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New report finds bamboo may help mitigate climate change, reduce fossil fuel use, protect forests

Restoring degraded land and forests with the world’s fastest growing plant, bamboo, can contribute to major carbon emission reductions. This is according to a new report released at the COP20 in Lima by the International Network for Bamboo and Rattan (INBAR) that discusses the massive potential of bamboo in fighting global warming, with bamboo forests projected to store more than one million tons of carbon by 2050 in China alone. 

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New insight from MIT on what killed off the dinosaurs

Sixty-six million years ago, an asteroid more than five miles wide smashed into the Earth at 70,000 miles per hour, instantly vaporizing upon impact. The strike obliterated most terrestrial life, including the dinosaurs, in a geological instant: Heavy dust blocked out the sun, setting off a cataclysmic chain of events from the bottom of the food chain to the top, killing off more than three-quarters of Earth’s species — or so the popular theory goes.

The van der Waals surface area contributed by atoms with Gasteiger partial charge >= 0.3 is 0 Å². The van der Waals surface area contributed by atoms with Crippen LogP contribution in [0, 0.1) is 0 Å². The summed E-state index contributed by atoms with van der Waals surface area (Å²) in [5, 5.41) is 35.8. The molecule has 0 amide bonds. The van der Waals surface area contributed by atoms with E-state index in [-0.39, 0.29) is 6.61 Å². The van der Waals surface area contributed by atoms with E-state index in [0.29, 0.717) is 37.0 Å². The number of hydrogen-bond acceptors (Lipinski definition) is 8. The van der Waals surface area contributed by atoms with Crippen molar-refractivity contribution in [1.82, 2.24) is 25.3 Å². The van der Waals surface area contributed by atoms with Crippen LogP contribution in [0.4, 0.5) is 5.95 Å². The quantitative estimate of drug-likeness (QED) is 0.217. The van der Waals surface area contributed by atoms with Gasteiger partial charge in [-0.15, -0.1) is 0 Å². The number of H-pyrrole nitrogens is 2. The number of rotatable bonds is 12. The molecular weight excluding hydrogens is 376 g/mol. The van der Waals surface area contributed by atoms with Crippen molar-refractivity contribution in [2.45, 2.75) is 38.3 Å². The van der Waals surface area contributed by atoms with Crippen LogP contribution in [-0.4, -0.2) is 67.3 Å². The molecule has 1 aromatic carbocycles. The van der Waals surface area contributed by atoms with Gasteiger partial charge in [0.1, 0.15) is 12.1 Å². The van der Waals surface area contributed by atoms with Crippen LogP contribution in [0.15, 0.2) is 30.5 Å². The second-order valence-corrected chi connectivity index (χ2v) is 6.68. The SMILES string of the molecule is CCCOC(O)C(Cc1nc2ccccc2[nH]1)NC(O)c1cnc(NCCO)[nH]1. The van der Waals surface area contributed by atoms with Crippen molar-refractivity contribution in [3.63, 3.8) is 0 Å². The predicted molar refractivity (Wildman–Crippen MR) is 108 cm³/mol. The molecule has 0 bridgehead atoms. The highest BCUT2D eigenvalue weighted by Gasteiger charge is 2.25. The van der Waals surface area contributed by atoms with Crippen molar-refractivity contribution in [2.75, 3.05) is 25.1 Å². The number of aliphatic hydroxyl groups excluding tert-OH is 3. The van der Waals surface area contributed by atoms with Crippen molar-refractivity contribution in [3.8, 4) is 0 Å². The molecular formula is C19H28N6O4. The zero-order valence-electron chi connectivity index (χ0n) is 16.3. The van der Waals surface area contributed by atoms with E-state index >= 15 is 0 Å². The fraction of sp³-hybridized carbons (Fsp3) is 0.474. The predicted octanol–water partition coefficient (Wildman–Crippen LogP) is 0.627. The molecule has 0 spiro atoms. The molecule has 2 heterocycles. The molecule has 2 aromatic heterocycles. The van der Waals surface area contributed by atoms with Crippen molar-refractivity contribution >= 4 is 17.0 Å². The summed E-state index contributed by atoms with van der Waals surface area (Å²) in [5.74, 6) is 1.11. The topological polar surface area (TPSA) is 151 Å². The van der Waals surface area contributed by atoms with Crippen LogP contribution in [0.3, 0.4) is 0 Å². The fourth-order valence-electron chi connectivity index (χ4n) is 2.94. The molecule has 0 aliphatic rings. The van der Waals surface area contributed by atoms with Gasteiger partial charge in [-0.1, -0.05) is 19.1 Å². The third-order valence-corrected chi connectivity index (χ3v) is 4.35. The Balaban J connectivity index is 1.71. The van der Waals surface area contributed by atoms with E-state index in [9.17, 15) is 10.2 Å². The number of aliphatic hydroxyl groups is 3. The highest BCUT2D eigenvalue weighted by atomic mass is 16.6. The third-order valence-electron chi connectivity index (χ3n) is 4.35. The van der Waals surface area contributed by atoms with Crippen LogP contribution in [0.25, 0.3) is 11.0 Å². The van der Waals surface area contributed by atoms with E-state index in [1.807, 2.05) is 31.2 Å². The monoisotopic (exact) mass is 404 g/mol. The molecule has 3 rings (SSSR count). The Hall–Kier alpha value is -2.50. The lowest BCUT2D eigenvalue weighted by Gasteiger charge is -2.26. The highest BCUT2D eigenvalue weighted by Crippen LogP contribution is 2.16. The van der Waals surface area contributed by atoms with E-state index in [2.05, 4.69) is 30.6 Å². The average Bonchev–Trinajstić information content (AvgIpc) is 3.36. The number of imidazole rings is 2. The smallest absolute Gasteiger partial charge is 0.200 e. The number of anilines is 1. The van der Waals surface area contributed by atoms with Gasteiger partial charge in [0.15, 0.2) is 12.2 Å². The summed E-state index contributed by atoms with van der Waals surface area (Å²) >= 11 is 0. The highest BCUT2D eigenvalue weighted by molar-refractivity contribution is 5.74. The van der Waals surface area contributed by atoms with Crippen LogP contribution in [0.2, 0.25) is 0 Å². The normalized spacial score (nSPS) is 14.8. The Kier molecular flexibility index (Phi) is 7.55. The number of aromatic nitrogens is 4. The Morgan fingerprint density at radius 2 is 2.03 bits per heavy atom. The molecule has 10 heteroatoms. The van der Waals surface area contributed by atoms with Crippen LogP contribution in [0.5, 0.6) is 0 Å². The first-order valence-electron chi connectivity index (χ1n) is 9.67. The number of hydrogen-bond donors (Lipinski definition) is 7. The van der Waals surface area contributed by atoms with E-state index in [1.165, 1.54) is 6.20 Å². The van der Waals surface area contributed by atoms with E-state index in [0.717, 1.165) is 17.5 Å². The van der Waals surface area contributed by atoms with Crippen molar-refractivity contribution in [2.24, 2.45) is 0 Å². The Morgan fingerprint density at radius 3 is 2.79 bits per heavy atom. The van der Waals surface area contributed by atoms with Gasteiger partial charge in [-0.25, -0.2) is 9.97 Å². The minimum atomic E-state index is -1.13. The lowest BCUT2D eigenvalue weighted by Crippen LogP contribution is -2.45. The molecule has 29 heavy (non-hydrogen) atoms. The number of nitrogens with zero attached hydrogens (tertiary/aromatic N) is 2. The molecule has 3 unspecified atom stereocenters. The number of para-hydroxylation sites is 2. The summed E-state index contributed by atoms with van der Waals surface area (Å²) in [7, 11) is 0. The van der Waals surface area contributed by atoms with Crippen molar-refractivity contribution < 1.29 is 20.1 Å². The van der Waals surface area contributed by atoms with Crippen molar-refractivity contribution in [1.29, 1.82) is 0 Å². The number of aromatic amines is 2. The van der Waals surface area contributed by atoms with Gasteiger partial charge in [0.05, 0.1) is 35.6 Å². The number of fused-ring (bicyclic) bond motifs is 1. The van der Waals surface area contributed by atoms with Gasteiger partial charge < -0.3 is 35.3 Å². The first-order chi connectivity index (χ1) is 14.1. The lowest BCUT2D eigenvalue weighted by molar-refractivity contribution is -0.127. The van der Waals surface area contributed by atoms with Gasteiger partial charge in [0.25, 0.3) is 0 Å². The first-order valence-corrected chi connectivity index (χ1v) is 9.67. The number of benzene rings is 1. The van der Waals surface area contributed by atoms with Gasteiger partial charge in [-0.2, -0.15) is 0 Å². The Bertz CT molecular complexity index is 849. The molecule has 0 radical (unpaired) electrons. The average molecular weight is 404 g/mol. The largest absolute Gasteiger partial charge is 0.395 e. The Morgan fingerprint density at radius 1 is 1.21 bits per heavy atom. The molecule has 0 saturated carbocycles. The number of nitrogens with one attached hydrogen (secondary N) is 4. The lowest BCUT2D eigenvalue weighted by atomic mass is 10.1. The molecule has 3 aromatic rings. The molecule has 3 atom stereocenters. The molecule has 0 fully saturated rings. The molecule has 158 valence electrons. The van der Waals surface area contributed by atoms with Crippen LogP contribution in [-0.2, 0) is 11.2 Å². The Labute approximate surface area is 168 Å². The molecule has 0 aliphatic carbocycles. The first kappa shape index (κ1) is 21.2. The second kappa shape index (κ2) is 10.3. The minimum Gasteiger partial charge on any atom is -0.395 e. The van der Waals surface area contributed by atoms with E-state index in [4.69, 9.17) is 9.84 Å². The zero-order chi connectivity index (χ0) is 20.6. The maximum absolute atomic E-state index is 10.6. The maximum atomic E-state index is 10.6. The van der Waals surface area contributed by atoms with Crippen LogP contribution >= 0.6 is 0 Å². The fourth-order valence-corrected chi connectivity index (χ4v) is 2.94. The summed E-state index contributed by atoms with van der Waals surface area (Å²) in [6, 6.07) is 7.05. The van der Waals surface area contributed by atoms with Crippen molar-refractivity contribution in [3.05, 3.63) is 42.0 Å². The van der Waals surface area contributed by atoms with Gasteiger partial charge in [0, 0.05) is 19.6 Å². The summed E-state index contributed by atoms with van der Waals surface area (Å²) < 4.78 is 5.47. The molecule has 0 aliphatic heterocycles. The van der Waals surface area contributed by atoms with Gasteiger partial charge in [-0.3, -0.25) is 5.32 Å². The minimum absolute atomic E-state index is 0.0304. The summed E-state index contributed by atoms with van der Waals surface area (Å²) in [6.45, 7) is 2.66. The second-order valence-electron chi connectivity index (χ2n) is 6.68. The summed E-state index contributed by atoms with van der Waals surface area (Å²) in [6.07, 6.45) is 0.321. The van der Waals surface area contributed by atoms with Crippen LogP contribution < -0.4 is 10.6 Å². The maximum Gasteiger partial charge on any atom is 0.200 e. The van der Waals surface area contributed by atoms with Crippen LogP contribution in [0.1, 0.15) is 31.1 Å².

But now scientists at MIT and elsewhere have found evidence that a major volcanic eruption began just before the impact, possibly also playing a role in the extinction.

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How birds hear without ears

Unlike mammals, birds have no external ears. The outer ears of mammals play an important function in that they help the animal identify sounds coming from different elevations. But birds are also able to perceive whether the source of a sound is above them, below them, or at the same level. Now a research team from Technische Universität München (TUM) has discovered how birds are able to localize these sounds, namely by utilizing their entire head. Their findings were published recently in the PLOS ONE journal.

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Pollution May Cause Problems for Pollinators

While unpleasant car exhaust makes us wrinkle our noses, such human-made fumes may pose serious problems to insects searching for nectar. Researchers recently revealed that background odors make finding flowers difficult for pollinators. The study, published in Science, measured how hawk moths (Manduca sexta) pick out the sacred datura flower scent (Datura wrightii) amidst all the other smells that waft through the environment. Datura’s brilliant 15-centimeter trumpets leap from dark, heart-shaped leaves, sending smelly signals into the arid sky of the southwestern deserts where they grow.